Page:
For most patients with primary cancer without known metastases, chemotherapy combined with a radical resection of the primary tumour and surrounding lymph nodes (LNs) is standard care. However, resection of all LNs is highly invasive and for a moderate to high percentage of the patients unnecessary (varying per pathology), since no metastases are present. During sentinel lymph node biopsy (SLNB) only the primary tumour draining lymph nodes are removed, decreasing patient morbidity. This procedure is standard care for breast cancer and melanoma, SLNB for other pathologies is still being researched. A trend that is observed in the medical world is the increased use of minimal invasive interventions, especially for abdominal surgery. This will in many situations overrule open surgery, which leads to decreased burden to the patient. For this reason, it is important to perform an laparoscopic SLNB procedure.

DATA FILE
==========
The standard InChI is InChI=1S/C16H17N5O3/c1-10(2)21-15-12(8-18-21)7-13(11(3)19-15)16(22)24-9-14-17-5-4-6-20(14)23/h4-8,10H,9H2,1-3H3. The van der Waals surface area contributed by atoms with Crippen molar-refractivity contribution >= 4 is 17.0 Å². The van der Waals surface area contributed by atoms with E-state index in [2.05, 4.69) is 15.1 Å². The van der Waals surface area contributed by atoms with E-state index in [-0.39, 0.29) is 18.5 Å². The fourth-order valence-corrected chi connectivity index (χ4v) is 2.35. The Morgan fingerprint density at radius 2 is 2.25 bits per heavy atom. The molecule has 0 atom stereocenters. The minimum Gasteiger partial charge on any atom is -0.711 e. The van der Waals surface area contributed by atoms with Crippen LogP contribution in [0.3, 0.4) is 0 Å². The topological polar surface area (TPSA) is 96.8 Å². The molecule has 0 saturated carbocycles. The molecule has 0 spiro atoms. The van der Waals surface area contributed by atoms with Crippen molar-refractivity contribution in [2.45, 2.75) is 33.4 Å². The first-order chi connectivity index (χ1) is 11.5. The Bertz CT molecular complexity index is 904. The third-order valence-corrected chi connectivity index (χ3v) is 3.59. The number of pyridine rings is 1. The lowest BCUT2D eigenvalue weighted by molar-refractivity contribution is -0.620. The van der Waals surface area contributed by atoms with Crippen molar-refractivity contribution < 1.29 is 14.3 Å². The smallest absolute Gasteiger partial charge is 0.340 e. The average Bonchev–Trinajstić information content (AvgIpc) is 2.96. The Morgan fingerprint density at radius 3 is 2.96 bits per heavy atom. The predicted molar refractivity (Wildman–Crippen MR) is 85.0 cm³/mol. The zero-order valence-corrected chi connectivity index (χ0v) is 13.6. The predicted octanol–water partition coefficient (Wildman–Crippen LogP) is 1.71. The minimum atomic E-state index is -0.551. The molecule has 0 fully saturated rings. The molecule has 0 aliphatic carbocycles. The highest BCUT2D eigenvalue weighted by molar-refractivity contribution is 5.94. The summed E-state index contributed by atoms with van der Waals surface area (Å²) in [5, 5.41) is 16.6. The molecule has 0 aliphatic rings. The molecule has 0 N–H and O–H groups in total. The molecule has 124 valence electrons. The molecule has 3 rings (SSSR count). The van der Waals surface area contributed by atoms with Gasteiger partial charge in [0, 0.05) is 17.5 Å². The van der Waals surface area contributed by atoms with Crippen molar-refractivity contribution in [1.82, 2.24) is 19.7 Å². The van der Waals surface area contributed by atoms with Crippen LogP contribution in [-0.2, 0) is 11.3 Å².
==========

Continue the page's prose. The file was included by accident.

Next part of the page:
The use of magnetic nanoparticles has many advantages over nuclear tracers, which is the current standard to detect SLNs. The principle that we use to achieve SLN detection is differential magnetometry (DiffMag). In DiffMag the nonlinear magnetization characteristics of superparamagnetic iron oxide nanoparticles are exploited. The main drawback of the current handheld DiffMag probe is limited depth sensitivity and a probe unfit for laparoscopic surgery. In order to alleviate this we propose a set-up in which the excitation and detection coils are mechanically separated. As a result, the size of the excitation coil can be increased and placed underneath the body. The detection probe can be made much thinner, so it will fit a standard laparoscopic trocar. Our goal is to place the detector inside laparoscopic equipment in order to provide a minimal invasive way to detect SLNs.
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Collaborating partners in this TTW-NWO project are: Panton BV, DEMCON, Radboud UMC, ZGT Almelo and Meander MC.